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Shadow Lines by Nicholas Royle review – buried treasure between the pages

Shadow Lines by Nicholas Royle review – buried treasure between the pages


People who are enthusiastic about a particular interest are often seen as peculiar and are known for gathering with others who share the same passion. They can usually be found on train platforms or near airports, wearing raincoats, recording train numbers, and observing planes taking off. Those who indulge in their interests at home may collect stamps or pin butterflies. It helps them pass the time.

Nicholas Royle, the author of seven novels, two novellas, and four short story collections, is an avid collector of books. When he’s not indulging in his passion for reading, he spends his time writing and publishing books. Through his imprint Nightjar, he produces limited edition single short-story chapbooks.

According to his latest publication, Shadow Lines, it appears that he often spends his leisure time walking throughout the country and stopping at charity shops. He enjoys these walks and will often repurchase books he already owns, simply because he sees no reason not to.

In his charming autobiography, White Spines, published in 2021, he describes his determination to acquire every B-format Picador book released from 1972 to 2000. In his latest work, Shadow Lines, he adopts the approach of a detectorist to search for used paperbacks that contain trivial items left by past owners, which he considers to be valuable treasures.

He is not interested in ordinary bookmarks, instead he desires inscriptions or notes, like the one found in a copy of Bret Easton Ellis’s American Psycho that declares: “I love you more than words can express.” He also enjoys finding surprises, such as a 1,000 lire note in an old copy of Italo Calvino’s book, or a box that once contained a tube of betamethasone cream on page 87 of Paul Auster’s The New York Trilogy. He helpfully explains that this cream is a topical corticosteroid.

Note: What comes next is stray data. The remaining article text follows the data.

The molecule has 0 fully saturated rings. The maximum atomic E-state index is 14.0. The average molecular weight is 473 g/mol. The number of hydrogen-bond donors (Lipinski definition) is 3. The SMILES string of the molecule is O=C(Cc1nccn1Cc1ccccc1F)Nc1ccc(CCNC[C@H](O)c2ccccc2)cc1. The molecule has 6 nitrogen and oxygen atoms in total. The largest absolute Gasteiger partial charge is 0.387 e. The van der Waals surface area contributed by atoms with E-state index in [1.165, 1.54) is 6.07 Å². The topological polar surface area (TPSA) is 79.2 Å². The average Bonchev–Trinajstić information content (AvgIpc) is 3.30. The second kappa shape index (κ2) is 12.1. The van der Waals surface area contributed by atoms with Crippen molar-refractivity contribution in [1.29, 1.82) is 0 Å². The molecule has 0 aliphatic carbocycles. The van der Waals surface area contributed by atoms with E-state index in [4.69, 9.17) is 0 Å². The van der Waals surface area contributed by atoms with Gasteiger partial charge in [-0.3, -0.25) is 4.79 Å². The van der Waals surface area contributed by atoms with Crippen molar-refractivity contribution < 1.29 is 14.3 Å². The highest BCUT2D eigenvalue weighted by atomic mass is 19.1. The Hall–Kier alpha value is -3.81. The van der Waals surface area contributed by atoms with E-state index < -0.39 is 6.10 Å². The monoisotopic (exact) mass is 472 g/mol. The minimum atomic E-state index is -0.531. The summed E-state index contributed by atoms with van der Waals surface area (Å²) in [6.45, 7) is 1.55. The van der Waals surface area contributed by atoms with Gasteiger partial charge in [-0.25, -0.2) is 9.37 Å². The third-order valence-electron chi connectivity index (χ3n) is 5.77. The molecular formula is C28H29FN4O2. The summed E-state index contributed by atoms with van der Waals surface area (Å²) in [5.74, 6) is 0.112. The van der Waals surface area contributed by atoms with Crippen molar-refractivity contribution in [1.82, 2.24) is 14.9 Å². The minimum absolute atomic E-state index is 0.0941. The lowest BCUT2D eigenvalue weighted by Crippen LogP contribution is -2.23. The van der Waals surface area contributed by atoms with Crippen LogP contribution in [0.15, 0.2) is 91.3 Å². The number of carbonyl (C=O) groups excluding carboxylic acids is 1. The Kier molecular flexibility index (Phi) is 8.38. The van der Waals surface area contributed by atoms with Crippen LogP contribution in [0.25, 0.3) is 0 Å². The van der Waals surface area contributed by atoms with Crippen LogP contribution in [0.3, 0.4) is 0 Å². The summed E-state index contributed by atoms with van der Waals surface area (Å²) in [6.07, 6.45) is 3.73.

The main objective is to obtain the former owner’s contact information, specifically their name, phone number, and address. This way, the individual can reach out and offer to return the item they found. Although the response is often “no”, Royle remains persistent (as most enthusiasts are). If someone does agree, the genuine human interaction brings forth a heartwarming feeling.

Royle, who is also a creative writing instructor, reads fluidly while simultaneously noticing errors. In his analysis of Anna Burns’s acclaimed 2018 novel Milkman, he highlights a lack of punctuation. He expresses his disappointment, stating “I would prefer to see a comma both before and after ‘therefore’, but unfortunately it is missing.”

After revisiting the mentioned Auster novel, which is his preferred book, he acknowledges that one of the numerous copies he owns contains at least three spelling errors and a suspicious mark on page 78 that looks like a misplaced period. He then proceeds to mention that these mistakes have been fixed in subsequent versions. How comforting.

Another topic in the book is about books that make brief appearances in movies. If the title is not clear when pausing the DVD, the author will try to determine it based on the cover design. This process can sometimes take weeks of online searching. Additionally, there is a section about the author’s habit of reading while walking. When a passerby criticizes him, the author jokingly replies that they will be featured in his next book, to which the passerby responds by questioning who would actually read it.

There is a compelling viewpoint that this is primarily a specialized issue and one that is essentially unnecessary. However, Royle displays a greater enthusiasm for his topic than EL James did for whips, and it is highly contagious. He balances any potential nitpicking with humorous self-criticism, and personally, I have not found a book this hilarious in quite some time.

His main motivation is to remind just how precious books can be, what they reveal of us and how we should keep them close. If the literary town of Hay-on-Wye hasn’t yet begun preparing a statue of him, it can only be a matter of time.

Source: theguardian.com